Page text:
But standing up for our fellow humans and animals does make a difference, even if change doesn’t happen overnight. Registering the national sentiment through protesting helps us shape the history of our nation and our national identity. It shows solidarity for the oppressed and underrepresented, which is important as it makes marginalized people feel heard, seen and no longer alone. When people come together in love, they feel part of something bigger, they feel uplifted, and this alone is meaningful change.

But when we start to view successful protest movements, not as single events but as long term overarching endeavors, we begin to see how each phase led to its own set of successes. The fifties and sixties saw primarily a top-down approach to organizing protests. They had a leader or a group who directed the multitudes on tactics and strategy. The seventies and the end of the Vietnam War gave way to a radically new method, bottom-up, leaderless movements. The multitudes were now in charge, and what mattered was numbers. Now, disparate ideologies and motivations could come together and unite with autonomy. This was effective for gay rights achieving AIDS research legislation and passing LGBTQ protection laws. However, in the end, as seen with the recent antiwar and Occupy movements, this strategy lost leaders, gained in numbers and force, but was failing to achieve tangible victories.

More recently, from Egypt to Turkey, the Arab Spring uprisings utilized modern technology and social media to organize and scale up quickly, but with great speed came a lack of a strong organizational body that could affect and replace the power structures of the region. Technology can gather large crowds quickly, but cannot negotiate complex policies or force the hand of power. Even when governments decided to negotiate, such as the Turkish government during the Gezi Park occupation, they didn’t know who to negotiate with and so they chose they’re own delegation from the crowd. The talks quickly deteriorated as soon as the protests began to dwindle into disorganized discussion groups.

But anyone wondering about what protests can achieve need look no further than the civil rights movement of the fifties and sixities. That sustained effort rolled back segregation, employment discrimination, poll taxes and many more racist policies. Fighting hard against insurmountable odds, day-by-day, the movement marched towards its goals, and showed the world the power of protest.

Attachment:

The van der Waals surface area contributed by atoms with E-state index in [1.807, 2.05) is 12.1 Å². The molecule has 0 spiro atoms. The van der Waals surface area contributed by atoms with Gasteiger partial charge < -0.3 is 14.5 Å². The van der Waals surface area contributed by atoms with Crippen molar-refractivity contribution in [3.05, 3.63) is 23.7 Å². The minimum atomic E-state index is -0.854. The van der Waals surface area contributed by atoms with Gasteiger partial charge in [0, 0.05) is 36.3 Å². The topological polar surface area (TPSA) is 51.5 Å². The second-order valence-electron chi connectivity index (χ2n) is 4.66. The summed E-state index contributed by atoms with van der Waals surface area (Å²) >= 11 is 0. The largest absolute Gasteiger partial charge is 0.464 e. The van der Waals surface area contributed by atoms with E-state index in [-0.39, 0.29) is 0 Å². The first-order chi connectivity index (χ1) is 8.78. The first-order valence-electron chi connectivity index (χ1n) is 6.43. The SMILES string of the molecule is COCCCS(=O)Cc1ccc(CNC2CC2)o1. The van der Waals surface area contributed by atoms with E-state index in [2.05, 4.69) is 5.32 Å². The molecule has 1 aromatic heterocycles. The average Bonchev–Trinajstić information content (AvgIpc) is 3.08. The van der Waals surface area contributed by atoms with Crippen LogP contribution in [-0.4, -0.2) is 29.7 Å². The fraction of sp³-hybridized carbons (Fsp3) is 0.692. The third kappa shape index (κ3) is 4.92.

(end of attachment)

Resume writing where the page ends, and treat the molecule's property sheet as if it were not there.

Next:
What modern protests lack, the civil rights movement had in abundance—organizational structures, leadership, and the adaptive means of communication that arise over long periods of sustained effort. This is how the Civil Rights movement was so successful, even without the use of social media. It was controlled, restrained, strategic and focused. Today, we have the advantage of learning from the past and utilizing the technology of today.

Why Protesty?

Protesty takes protesting to the next level by creating a new hybrid model—a middle-out approach. This model recognizes the need for leadership, while also recognizing the need for autonomy and nimbleness. With Protesty, there is finally a tool that lets every citizen be an organized leader—enabling everyone to share their tactics and strategies with everyone else—while allowing for organizational institutions to lead alongside the masses. By creating a hub for all protests and rallies, activists from different causes can come together and tackle a wide range of problems with organization and clarity. Leaders can rise, supporters can be heard, and coherent strategies can directly effect change.

For successful movements to take hold, it takes a mix of sustained marching, creative theatrics, organization, leadership, restraint, calling and writing to politicians, running for office, and voting! So what are you waiting for? Lets get out there and together we can fulfill the promise of America.